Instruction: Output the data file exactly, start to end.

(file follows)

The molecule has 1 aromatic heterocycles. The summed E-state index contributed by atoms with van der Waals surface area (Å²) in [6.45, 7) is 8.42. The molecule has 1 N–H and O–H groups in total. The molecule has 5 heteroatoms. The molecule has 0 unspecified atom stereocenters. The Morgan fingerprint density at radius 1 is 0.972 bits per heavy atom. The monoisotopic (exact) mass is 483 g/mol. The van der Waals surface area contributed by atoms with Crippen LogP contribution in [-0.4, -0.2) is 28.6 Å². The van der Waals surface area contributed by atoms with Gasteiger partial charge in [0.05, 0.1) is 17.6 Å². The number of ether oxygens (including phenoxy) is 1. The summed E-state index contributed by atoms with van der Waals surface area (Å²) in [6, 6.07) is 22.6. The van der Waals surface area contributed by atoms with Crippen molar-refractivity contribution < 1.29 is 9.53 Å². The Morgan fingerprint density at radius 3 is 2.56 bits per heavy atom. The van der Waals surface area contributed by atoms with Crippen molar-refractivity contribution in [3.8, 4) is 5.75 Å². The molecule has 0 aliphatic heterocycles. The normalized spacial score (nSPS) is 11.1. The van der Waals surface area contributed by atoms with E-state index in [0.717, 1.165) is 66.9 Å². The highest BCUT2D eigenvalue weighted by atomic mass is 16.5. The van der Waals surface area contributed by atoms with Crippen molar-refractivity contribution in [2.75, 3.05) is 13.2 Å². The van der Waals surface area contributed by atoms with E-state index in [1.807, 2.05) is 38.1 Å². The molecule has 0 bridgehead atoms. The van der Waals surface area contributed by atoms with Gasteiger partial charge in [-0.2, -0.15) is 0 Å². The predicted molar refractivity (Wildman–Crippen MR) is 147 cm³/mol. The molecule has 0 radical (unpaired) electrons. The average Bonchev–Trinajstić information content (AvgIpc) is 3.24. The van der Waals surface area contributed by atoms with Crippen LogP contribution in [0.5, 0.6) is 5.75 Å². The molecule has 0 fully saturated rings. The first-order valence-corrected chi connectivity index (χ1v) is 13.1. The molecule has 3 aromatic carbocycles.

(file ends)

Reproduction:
The molecule has 1 aromatic heterocycles. The summed E-state index contributed by atoms with van der Waals surface area (Å²) in [6.45, 7) is 8.42. The molecule has 1 N–H and O–H groups in total. The molecule has 5 heteroatoms. The molecule has 0 unspecified atom stereocenters. The Morgan fingerprint density at radius 1 is 0.972 bits per heavy atom. The monoisotopic (exact) mass is 483 g/mol. The van der Waals surface area contributed by atoms with Crippen LogP contribution in [-0.4, -0.2) is 28.6 Å². The van der Waals surface area contributed by atoms with Gasteiger partial charge in [0.05, 0.1) is 17.6 Å². The number of ether oxygens (including phenoxy) is 1. The summed E-state index contributed by atoms with van der Waals surface area (Å²) in [6, 6.07) is 22.6. The van der Waals surface area contributed by atoms with Crippen molar-refractivity contribution < 1.29 is 9.53 Å². The Morgan fingerprint density at radius 3 is 2.56 bits per heavy atom. The van der Waals surface area contributed by atoms with Crippen molar-refractivity contribution in [3.8, 4) is 5.75 Å². The molecule has 0 aliphatic heterocycles. The normalized spacial score (nSPS) is 11.1. The van der Waals surface area contributed by atoms with E-state index in [0.717, 1.165) is 66.9 Å². The highest BCUT2D eigenvalue weighted by atomic mass is 16.5. The van der Waals surface area contributed by atoms with Crippen molar-refractivity contribution in [2.75, 3.05) is 13.2 Å². The van der Waals surface area contributed by atoms with E-state index in [1.807, 2.05) is 38.1 Å². The molecule has 0 bridgehead atoms. The van der Waals surface area contributed by atoms with Gasteiger partial charge in [-0.2, -0.15) is 0 Å². The predicted molar refractivity (Wildman–Crippen MR) is 147 cm³/mol. The molecule has 0 radical (unpaired) electrons. The average Bonchev–Trinajstić information content (AvgIpc) is 3.24. The van der Waals surface area contributed by atoms with Crippen LogP contribution in [0.5, 0.6) is 5.75 Å². The molecule has 0 fully saturated rings. The first-order valence-corrected chi connectivity index (χ1v) is 13.1. The molecule has 3 aromatic carbocycles.